By Pratheeksha Gopinath
On Monday, 12th of February, Pakistan’s President Mamnoon Hussain took the world by surprise with his promulgation of the ordinance amending the country’s stringent Anti-Terrorism Act (ATA). Officially recognising the terror groups sanctioned by the UN Security Council (UNSC), the Pakistani government proclaimed to include Al-Qaeda, Tehreek-e-Taliban Pakistan (TTP), Lashkar-e-Jhangvi, Hafiz Saeed’s Jamaat-ud-Dawa (JuD) and Falah-e-Insaniat Foundation (FIF), Lashkar-e-Taiba and other malevolent groups under the purview of the Anti-terrorism Act. The ordinance amending sections 11B and 11EE of the ATA was passed with the intention of healing old wounds.
Ushering in a new wave of reforms, Pakistan gave some relief to the 26/11 terror afflicted families by affirming the Mumbai attacks mastermind Hafiz Saeed, the Lashkar-e-Taiba (LeT) founder, as a terrorist. The ordinance empowers the government to penalise these malignant groups and to obliterate terror funding. Lauding Pakistan’s move as a step towards purging the nation, the ordinance was heartily welcomed by both India and US.
India’s acrimony over Saeed’s release
India, time and again, had voiced its dissent over the release of Hafiz Saeed, but only for it to fall on deaf ears. Saeed, who was placed under house arrest in January 2017, was released after 10 months on the midnight of November 23rd, in the face of severe opposition from the Indian government. Generating angst amongst the Indians, his release was condemned worldwide. Denouncing the release, the Indian Foreign Ministry claimed it as Pakistan’s attempt to mainstream interdicted terrorists. Reprimanding it for shielding deleterious organisations, India was appalled by Pakistan’s policies.
In the aftermath of the Mumbai attacks, the United Nations in December 2008 individually designated him as a ‘global terrorist’, under UNSCR 1267 (UN Security Council Resolution). Saeed, who has a $10 million US bounty on him, was declared as “a specially designated global terrorist” under Executive Order 13224, by the United States Department of Treasury in May 2008. The Pakistani government, succumbing to the surmounting pressure by Trump, detained Saeed and his four aides on January 31st, 2017. Bound under the obligatory framework of the Financial Action Task Force (FATF), an international body that curbs money laundering and terrorist financing, the government of Pakistan had no alternative but to place Saeed under house arrest.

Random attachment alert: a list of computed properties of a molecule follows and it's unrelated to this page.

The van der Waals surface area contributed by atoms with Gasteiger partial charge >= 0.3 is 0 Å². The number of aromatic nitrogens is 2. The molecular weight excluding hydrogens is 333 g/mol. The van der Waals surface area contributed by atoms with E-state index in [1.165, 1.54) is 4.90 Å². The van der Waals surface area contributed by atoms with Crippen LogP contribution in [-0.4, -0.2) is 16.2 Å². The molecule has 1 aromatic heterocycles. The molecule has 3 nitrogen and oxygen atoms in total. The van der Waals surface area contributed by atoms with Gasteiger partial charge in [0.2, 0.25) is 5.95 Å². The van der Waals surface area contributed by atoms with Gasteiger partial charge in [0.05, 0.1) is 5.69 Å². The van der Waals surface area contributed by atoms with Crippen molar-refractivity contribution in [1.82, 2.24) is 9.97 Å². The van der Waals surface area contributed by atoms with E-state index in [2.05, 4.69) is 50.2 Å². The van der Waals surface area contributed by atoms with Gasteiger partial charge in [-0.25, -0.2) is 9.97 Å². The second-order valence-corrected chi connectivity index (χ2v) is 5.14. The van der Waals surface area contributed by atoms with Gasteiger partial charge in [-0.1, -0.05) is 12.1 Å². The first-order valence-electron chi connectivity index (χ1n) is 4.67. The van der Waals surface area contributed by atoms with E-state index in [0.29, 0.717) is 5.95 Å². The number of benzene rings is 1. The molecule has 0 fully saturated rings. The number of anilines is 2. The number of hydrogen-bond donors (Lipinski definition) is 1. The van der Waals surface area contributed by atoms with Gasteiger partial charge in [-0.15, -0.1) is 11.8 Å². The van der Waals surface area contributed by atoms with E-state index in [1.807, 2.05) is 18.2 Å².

President Trump, who had expressed his ire against nations linked to terrorism, lambasted Pakistan for harbouring terrorists. Censuring Pakistan for its antisocial policies, Trump had hinted upon a withdrawal of funds from Pakistan in the wake of “state-sponsored terror activities“. Having earned the despicable designation of “a foreign terrorist organisation“, Saeed’s Jamat-ud-Dawa was recognised as a terror front for Lashkar-e-Taiba by the US. The terror outfit of LeT was banned under UNSC resolution 1267 in 2005. In June 2014, the United States earned the authority to freeze the terror group’s assets falling under its jurisdiction.
High time for Pakistan to exterminate Saeed
Saeed, after his release, formed a political party named Milli Muslim League (MML), with the intention to contest the 2018 general elections in Pakistan. Terrorised by the prospect of his involvement in the governance of the country, the US and the UN had to exercise its influence for the ordinance to be passed. Pakistan’s National Counter Terrorism Authority (NACTA) has the JuD and FIF under its ‘Watch List.’ Intended to take over these two charities of Saeed, the Pakistan government had to submit a report in this regard in December 2017. However, the Pakistan government failed to do so, very much to the disappointment of India and US. Last month, Pakistan made some progress with the successful prohibition of the collection of donations by these charities. With the passing of the ordinance, Pakistan has rekindled the hope for a terror-free world.
Featured Image Source: Pixabay
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